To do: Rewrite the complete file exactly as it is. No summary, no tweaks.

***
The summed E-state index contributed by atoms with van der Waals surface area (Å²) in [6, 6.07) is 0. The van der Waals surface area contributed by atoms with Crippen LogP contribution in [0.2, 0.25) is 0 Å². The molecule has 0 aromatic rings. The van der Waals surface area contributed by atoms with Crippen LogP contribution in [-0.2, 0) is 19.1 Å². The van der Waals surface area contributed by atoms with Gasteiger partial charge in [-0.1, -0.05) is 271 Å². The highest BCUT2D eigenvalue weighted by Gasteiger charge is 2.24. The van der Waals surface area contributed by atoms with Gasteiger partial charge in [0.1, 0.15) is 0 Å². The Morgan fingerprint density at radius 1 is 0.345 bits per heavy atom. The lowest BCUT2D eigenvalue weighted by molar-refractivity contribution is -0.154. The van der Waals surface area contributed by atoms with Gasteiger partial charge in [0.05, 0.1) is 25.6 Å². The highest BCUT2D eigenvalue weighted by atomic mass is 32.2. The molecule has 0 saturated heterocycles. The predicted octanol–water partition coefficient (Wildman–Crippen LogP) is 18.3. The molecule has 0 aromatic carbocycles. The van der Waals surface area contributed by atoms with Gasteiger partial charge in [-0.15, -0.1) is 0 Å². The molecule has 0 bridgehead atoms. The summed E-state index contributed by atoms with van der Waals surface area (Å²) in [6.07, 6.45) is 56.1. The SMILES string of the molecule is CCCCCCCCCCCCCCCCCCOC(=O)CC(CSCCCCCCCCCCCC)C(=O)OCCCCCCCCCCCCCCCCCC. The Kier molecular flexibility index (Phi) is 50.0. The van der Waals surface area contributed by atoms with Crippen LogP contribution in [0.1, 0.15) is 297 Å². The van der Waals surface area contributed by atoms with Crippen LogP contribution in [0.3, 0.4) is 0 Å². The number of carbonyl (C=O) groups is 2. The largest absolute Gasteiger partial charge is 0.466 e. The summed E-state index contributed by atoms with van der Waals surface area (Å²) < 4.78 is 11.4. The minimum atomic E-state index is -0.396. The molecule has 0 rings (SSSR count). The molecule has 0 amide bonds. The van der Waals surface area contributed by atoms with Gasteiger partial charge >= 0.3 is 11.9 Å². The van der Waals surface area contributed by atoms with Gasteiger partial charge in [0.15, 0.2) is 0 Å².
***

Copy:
The summed E-state index contributed by atoms with van der Waals surface area (Å²) in [6, 6.07) is 0. The van der Waals surface area contributed by atoms with Crippen LogP contribution in [0.2, 0.25) is 0 Å². The molecule has 0 aromatic rings. The van der Waals surface area contributed by atoms with Crippen LogP contribution in [-0.2, 0) is 19.1 Å². The van der Waals surface area contributed by atoms with Gasteiger partial charge in [-0.1, -0.05) is 271 Å². The highest BCUT2D eigenvalue weighted by Gasteiger charge is 2.24. The van der Waals surface area contributed by atoms with Gasteiger partial charge in [0.1, 0.15) is 0 Å². The Morgan fingerprint density at radius 1 is 0.345 bits per heavy atom. The lowest BCUT2D eigenvalue weighted by molar-refractivity contribution is -0.154. The van der Waals surface area contributed by atoms with Gasteiger partial charge in [0.05, 0.1) is 25.6 Å². The highest BCUT2D eigenvalue weighted by atomic mass is 32.2. The molecule has 0 saturated heterocycles. The predicted octanol–water partition coefficient (Wildman–Crippen LogP) is 18.3. The molecule has 0 aromatic carbocycles. The van der Waals surface area contributed by atoms with Gasteiger partial charge in [-0.15, -0.1) is 0 Å². The molecule has 0 bridgehead atoms. The summed E-state index contributed by atoms with van der Waals surface area (Å²) in [6.07, 6.45) is 56.1. The SMILES string of the molecule is CCCCCCCCCCCCCCCCCCOC(=O)CC(CSCCCCCCCCCCCC)C(=O)OCCCCCCCCCCCCCCCCCC. The Kier molecular flexibility index (Phi) is 50.0. The van der Waals surface area contributed by atoms with Crippen LogP contribution in [0.1, 0.15) is 297 Å². The van der Waals surface area contributed by atoms with Crippen LogP contribution in [0.3, 0.4) is 0 Å². The number of carbonyl (C=O) groups is 2. The largest absolute Gasteiger partial charge is 0.466 e. The summed E-state index contributed by atoms with van der Waals surface area (Å²) < 4.78 is 11.4. The minimum atomic E-state index is -0.396. The molecule has 0 rings (SSSR count). The molecule has 0 amide bonds. The van der Waals surface area contributed by atoms with Gasteiger partial charge >= 0.3 is 11.9 Å². The van der Waals surface area contributed by atoms with Gasteiger partial charge in [0.15, 0.2) is 0 Å².